What is the meaning of fulminant hepatitis B?

Author: Prof. Jean-François Dufour

Updated: 10 / 2007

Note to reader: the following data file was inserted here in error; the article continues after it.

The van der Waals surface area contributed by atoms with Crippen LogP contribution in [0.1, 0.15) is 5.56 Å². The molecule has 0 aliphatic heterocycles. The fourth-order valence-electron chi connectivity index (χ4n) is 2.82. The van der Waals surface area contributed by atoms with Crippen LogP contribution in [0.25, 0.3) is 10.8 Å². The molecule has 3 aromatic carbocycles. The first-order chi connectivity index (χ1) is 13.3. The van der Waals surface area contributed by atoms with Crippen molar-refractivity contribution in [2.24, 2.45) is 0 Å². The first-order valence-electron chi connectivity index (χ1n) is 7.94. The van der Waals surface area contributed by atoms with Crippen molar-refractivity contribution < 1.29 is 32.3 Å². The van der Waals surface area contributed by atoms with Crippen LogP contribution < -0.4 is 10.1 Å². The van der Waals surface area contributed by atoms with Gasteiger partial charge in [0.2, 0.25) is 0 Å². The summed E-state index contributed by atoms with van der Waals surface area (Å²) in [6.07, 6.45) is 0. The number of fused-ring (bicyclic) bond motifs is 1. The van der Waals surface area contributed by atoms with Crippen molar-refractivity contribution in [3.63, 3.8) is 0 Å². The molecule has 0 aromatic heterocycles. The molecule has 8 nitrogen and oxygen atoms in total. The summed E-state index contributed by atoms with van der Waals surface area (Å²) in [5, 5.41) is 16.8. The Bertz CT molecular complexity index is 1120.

Fulminant hepatic failure is defined by altered mental status (encephalopathy) and coagulopathy (factor V less than 50%) developing within 8 weeks in a patient without previous liver disease. Acute hepatitis B infection leads to acute liver failure in less than 1% of patients infected with HBV. The pathogenesis is a massive immune reaction against infected hepatocytes, which results in viral clearance. The viremia might be negative at the time of liver failure. A finding of IgM antibodies against HBc antigen helps determine the diagnosis. A superinfection with hepatitis D virus in a patient already infected with HBV also should be considered. In recent years, hepatitis B has become an infrequent cause of acute liver failure (<10% of total cases). Care must be taken to avoid reactivating HBV in immunosuppressed patients, such as those receiving steroids, TNF-alpha inhibitors, or other similar drugs. These patients are at risk of developing acute liver failure when the immunosuppressants are decreased. This situation is preventable with the treatment of a nucleoside analogue such as lamivudine. Patients with fulminant hepatitis B should be referred as sson as possible to a transplant center. The decision to list patients is based on a combination of criteria including factor V for the Clichy criteria, age, bilirubin, PT and time from jaundice to encephalopathy.


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